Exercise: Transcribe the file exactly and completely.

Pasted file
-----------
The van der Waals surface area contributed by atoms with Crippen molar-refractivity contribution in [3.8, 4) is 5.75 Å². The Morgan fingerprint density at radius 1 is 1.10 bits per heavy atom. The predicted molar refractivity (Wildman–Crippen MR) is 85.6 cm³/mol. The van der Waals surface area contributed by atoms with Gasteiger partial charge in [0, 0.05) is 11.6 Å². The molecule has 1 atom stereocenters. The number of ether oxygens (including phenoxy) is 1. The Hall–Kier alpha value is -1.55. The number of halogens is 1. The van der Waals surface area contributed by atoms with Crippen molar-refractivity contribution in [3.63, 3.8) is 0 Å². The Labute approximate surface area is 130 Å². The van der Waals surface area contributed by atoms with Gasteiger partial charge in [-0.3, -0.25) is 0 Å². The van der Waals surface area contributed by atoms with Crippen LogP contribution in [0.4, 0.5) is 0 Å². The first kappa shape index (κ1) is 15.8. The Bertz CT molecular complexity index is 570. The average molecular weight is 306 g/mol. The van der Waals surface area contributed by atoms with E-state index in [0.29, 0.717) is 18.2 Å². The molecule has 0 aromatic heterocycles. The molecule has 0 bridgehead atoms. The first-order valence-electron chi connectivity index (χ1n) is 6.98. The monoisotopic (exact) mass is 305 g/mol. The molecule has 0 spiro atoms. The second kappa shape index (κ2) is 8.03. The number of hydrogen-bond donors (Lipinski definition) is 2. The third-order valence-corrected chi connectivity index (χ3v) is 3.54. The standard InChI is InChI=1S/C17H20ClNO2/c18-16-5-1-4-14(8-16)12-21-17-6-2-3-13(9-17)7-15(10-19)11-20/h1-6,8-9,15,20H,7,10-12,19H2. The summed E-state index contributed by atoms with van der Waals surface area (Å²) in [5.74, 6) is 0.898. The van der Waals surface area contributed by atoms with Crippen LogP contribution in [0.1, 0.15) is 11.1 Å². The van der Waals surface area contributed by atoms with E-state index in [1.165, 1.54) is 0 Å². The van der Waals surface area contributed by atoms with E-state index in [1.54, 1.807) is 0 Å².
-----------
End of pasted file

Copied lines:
The van der Waals surface area contributed by atoms with Crippen molar-refractivity contribution in [3.8, 4) is 5.75 Å². The Morgan fingerprint density at radius 1 is 1.10 bits per heavy atom. The predicted molar refractivity (Wildman–Crippen MR) is 85.6 cm³/mol. The van der Waals surface area contributed by atoms with Gasteiger partial charge in [0, 0.05) is 11.6 Å². The molecule has 1 atom stereocenters. The number of ether oxygens (including phenoxy) is 1. The Hall–Kier alpha value is -1.55. The number of halogens is 1. The van der Waals surface area contributed by atoms with Crippen molar-refractivity contribution in [3.63, 3.8) is 0 Å². The Labute approximate surface area is 130 Å². The van der Waals surface area contributed by atoms with Gasteiger partial charge in [-0.3, -0.25) is 0 Å². The van der Waals surface area contributed by atoms with Crippen LogP contribution in [0.4, 0.5) is 0 Å². The first kappa shape index (κ1) is 15.8. The Bertz CT molecular complexity index is 570. The average molecular weight is 306 g/mol. The van der Waals surface area contributed by atoms with E-state index in [0.29, 0.717) is 18.2 Å². The molecule has 0 aromatic heterocycles. The molecule has 0 bridgehead atoms. The first-order valence-electron chi connectivity index (χ1n) is 6.98. The monoisotopic (exact) mass is 305 g/mol. The molecule has 0 spiro atoms. The second kappa shape index (κ2) is 8.03. The number of hydrogen-bond donors (Lipinski definition) is 2. The third-order valence-corrected chi connectivity index (χ3v) is 3.54. The standard InChI is InChI=1S/C17H20ClNO2/c18-16-5-1-4-14(8-16)12-21-17-6-2-3-13(9-17)7-15(10-19)11-20/h1-6,8-9,15,20H,7,10-12,19H2. The summed E-state index contributed by atoms with van der Waals surface area (Å²) in [5.74, 6) is 0.898. The van der Waals surface area contributed by atoms with Crippen LogP contribution in [0.1, 0.15) is 11.1 Å². The van der Waals surface area contributed by atoms with E-state index in [1.165, 1.54) is 0 Å². The van der Waals surface area contributed by atoms with E-state index in [1.54, 1.807) is 0 Å².